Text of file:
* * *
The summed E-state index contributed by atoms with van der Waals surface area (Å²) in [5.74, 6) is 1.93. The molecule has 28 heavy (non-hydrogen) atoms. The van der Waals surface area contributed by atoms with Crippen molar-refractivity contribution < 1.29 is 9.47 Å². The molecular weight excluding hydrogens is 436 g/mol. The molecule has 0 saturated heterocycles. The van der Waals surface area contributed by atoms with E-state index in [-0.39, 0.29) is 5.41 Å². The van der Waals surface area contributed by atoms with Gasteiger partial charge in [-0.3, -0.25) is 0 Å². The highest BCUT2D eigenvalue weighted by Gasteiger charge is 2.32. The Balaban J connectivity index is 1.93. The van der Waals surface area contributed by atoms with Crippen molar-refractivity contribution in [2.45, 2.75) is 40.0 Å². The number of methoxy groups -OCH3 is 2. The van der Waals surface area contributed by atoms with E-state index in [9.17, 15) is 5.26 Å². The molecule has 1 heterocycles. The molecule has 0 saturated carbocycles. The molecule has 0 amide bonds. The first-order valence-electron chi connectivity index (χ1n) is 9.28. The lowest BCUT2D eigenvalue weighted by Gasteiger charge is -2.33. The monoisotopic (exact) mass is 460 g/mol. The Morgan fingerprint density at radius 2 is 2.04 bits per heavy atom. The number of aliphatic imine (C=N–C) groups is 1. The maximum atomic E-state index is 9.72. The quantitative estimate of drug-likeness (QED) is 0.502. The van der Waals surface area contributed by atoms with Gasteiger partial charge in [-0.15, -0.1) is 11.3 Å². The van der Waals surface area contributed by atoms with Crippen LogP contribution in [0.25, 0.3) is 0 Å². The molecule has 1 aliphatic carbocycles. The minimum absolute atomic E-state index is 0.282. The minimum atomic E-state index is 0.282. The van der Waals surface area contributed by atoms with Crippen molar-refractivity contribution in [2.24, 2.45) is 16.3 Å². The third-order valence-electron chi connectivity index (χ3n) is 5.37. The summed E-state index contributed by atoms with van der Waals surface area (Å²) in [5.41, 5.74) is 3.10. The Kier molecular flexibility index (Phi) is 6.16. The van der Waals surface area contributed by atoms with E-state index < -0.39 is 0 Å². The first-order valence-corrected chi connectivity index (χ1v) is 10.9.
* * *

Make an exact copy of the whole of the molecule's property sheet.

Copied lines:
The summed E-state index contributed by atoms with van der Waals surface area (Å²) in [5.74, 6) is 1.93. The molecule has 28 heavy (non-hydrogen) atoms. The van der Waals surface area contributed by atoms with Crippen molar-refractivity contribution < 1.29 is 9.47 Å². The molecular weight excluding hydrogens is 436 g/mol. The molecule has 0 saturated heterocycles. The van der Waals surface area contributed by atoms with E-state index in [-0.39, 0.29) is 5.41 Å². The van der Waals surface area contributed by atoms with Gasteiger partial charge in [-0.3, -0.25) is 0 Å². The highest BCUT2D eigenvalue weighted by Gasteiger charge is 2.32. The Balaban J connectivity index is 1.93. The van der Waals surface area contributed by atoms with Crippen molar-refractivity contribution in [2.45, 2.75) is 40.0 Å². The number of methoxy groups -OCH3 is 2. The van der Waals surface area contributed by atoms with E-state index in [9.17, 15) is 5.26 Å². The molecule has 1 heterocycles. The molecule has 0 saturated carbocycles. The molecule has 0 amide bonds. The first-order valence-electron chi connectivity index (χ1n) is 9.28. The lowest BCUT2D eigenvalue weighted by Gasteiger charge is -2.33. The monoisotopic (exact) mass is 460 g/mol. The Morgan fingerprint density at radius 2 is 2.04 bits per heavy atom. The number of aliphatic imine (C=N–C) groups is 1. The maximum atomic E-state index is 9.72. The quantitative estimate of drug-likeness (QED) is 0.502. The van der Waals surface area contributed by atoms with Gasteiger partial charge in [-0.15, -0.1) is 11.3 Å². The van der Waals surface area contributed by atoms with Crippen LogP contribution in [0.25, 0.3) is 0 Å². The molecule has 1 aliphatic carbocycles. The minimum absolute atomic E-state index is 0.282. The minimum atomic E-state index is 0.282. The van der Waals surface area contributed by atoms with Crippen molar-refractivity contribution in [2.24, 2.45) is 16.3 Å². The third-order valence-electron chi connectivity index (χ3n) is 5.37. The summed E-state index contributed by atoms with van der Waals surface area (Å²) in [5.41, 5.74) is 3.10. The Kier molecular flexibility index (Phi) is 6.16. The van der Waals surface area contributed by atoms with E-state index < -0.39 is 0 Å². The first-order valence-corrected chi connectivity index (χ1v) is 10.9.